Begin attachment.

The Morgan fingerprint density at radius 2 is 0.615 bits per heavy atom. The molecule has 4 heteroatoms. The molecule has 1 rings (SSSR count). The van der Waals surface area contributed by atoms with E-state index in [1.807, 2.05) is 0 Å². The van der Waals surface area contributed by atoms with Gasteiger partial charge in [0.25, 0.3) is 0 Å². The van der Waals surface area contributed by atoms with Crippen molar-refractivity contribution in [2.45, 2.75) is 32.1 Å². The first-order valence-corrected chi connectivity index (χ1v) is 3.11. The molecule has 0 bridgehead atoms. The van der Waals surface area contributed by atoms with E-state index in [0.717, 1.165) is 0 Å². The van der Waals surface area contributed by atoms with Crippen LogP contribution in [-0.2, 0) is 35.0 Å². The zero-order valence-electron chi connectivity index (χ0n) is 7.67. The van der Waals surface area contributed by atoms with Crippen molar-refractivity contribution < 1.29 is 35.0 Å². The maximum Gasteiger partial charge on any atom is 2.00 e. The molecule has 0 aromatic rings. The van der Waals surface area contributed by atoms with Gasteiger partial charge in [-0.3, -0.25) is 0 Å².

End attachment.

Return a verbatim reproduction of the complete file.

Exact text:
The Morgan fingerprint density at radius 2 is 0.615 bits per heavy atom. The molecule has 4 heteroatoms. The molecule has 1 rings (SSSR count). The van der Waals surface area contributed by atoms with E-state index in [1.807, 2.05) is 0 Å². The van der Waals surface area contributed by atoms with Gasteiger partial charge in [0.25, 0.3) is 0 Å². The van der Waals surface area contributed by atoms with Crippen molar-refractivity contribution in [2.45, 2.75) is 32.1 Å². The first-order valence-corrected chi connectivity index (χ1v) is 3.11. The molecule has 0 bridgehead atoms. The van der Waals surface area contributed by atoms with E-state index in [0.717, 1.165) is 0 Å². The van der Waals surface area contributed by atoms with Crippen LogP contribution in [-0.2, 0) is 35.0 Å². The zero-order valence-electron chi connectivity index (χ0n) is 7.67. The van der Waals surface area contributed by atoms with Crippen molar-refractivity contribution < 1.29 is 35.0 Å². The maximum Gasteiger partial charge on any atom is 2.00 e. The molecule has 0 aromatic rings. The van der Waals surface area contributed by atoms with Gasteiger partial charge in [-0.3, -0.25) is 0 Å².